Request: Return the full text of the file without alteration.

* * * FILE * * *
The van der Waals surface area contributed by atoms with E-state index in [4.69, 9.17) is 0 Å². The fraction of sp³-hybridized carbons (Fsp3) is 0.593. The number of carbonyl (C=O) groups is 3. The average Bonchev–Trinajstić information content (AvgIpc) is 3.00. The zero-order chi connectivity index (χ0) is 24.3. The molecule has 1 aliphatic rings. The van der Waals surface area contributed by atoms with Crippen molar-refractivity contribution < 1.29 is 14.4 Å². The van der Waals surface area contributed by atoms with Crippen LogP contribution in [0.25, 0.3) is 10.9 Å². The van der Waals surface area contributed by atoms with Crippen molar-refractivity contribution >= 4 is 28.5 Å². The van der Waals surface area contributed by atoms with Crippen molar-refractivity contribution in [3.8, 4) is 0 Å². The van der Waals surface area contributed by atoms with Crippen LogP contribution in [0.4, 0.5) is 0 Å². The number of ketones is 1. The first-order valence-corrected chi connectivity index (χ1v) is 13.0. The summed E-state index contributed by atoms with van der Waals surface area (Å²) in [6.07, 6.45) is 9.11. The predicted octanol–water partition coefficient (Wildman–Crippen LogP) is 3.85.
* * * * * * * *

The van der Waals surface area contributed by atoms with E-state index in [4.69, 9.17) is 0 Å². The fraction of sp³-hybridized carbons (Fsp3) is 0.593. The number of carbonyl (C=O) groups is 3. The average Bonchev–Trinajstić information content (AvgIpc) is 3.00. The zero-order chi connectivity index (χ0) is 24.3. The molecule has 1 aliphatic rings. The van der Waals surface area contributed by atoms with Crippen molar-refractivity contribution < 1.29 is 14.4 Å². The van der Waals surface area contributed by atoms with Crippen LogP contribution in [0.25, 0.3) is 10.9 Å². The van der Waals surface area contributed by atoms with Crippen molar-refractivity contribution >= 4 is 28.5 Å². The van der Waals surface area contributed by atoms with Crippen molar-refractivity contribution in [3.8, 4) is 0 Å². The van der Waals surface area contributed by atoms with Crippen LogP contribution in [0.4, 0.5) is 0 Å². The number of ketones is 1. The first-order valence-corrected chi connectivity index (χ1v) is 13.0. The summed E-state index contributed by atoms with van der Waals surface area (Å²) in [6.07, 6.45) is 9.11. The predicted octanol–water partition coefficient (Wildman–Crippen LogP) is 3.85.